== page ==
NFL lockout: five reasons Super Bowl could be last pro football of 2011
Coming off the most-watched Super Bowl of all time, reality is about to hit football fans hard. Owners and players must agree to a new collective-bargaining agreement by March 4, or the owners will lock out the players, essentially suspending pro football indefinitely. Behind the NFL's recent success are stark concerns. Here are five of the most important sticking points to be overcome to avoid the league's first labor-related work stoppage since 1987.
1. Player pay cut
National Football League revenues come to about $9 billion a year. The league says about 60 percent of that goes to player salaries, and owners say that is too much. They want to shave 18 percent off the pool of money that is used to calculate the overall league salary cap.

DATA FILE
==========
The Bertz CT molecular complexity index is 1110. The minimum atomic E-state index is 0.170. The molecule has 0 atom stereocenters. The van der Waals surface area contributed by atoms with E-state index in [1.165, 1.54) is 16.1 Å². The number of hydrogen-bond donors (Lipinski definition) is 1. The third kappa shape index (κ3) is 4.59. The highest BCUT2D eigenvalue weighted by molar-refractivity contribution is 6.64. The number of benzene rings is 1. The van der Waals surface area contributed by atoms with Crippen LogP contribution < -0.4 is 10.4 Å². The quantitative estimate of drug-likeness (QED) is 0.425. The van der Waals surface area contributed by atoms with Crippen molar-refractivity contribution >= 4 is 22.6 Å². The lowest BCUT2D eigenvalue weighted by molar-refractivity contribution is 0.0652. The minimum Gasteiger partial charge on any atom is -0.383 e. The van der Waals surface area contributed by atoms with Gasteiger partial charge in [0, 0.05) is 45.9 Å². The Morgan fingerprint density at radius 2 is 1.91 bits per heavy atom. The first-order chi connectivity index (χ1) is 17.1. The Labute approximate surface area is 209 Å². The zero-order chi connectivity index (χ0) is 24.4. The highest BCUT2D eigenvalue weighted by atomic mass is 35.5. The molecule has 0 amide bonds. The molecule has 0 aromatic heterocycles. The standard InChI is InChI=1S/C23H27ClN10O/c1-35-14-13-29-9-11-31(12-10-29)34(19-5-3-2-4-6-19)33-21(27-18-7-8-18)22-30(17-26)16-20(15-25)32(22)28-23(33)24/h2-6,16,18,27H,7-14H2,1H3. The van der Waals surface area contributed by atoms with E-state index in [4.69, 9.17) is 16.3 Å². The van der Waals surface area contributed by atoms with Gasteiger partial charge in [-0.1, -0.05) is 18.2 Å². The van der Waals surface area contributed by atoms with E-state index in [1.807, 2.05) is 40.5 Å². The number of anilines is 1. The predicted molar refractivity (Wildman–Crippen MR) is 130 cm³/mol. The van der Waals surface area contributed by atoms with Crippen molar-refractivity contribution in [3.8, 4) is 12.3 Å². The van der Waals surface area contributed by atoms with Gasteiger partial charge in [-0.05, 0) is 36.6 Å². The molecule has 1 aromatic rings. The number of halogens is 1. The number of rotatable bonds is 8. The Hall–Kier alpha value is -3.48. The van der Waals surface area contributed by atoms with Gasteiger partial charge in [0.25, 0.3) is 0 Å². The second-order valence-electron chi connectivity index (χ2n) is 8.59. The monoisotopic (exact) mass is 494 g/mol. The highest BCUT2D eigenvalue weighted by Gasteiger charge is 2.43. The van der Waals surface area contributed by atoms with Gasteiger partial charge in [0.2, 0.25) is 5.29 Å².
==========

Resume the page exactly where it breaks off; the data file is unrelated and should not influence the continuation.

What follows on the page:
The owners argue that, while the league is immensely successful as a whole, many owners have gone deep into debt to finance new stadiums in the past decade – anticipating revenues that never materialized because of the recent recession.
Before agreeing to a pay cut, NFL Players Association (NFLPA) executive director DeMaurice Smith is demanding line-by-line audits of teams to prove expenses are, in fact, rising faster than revenue. The NFL has so far refused, saying that it has never offered the figures to the union before.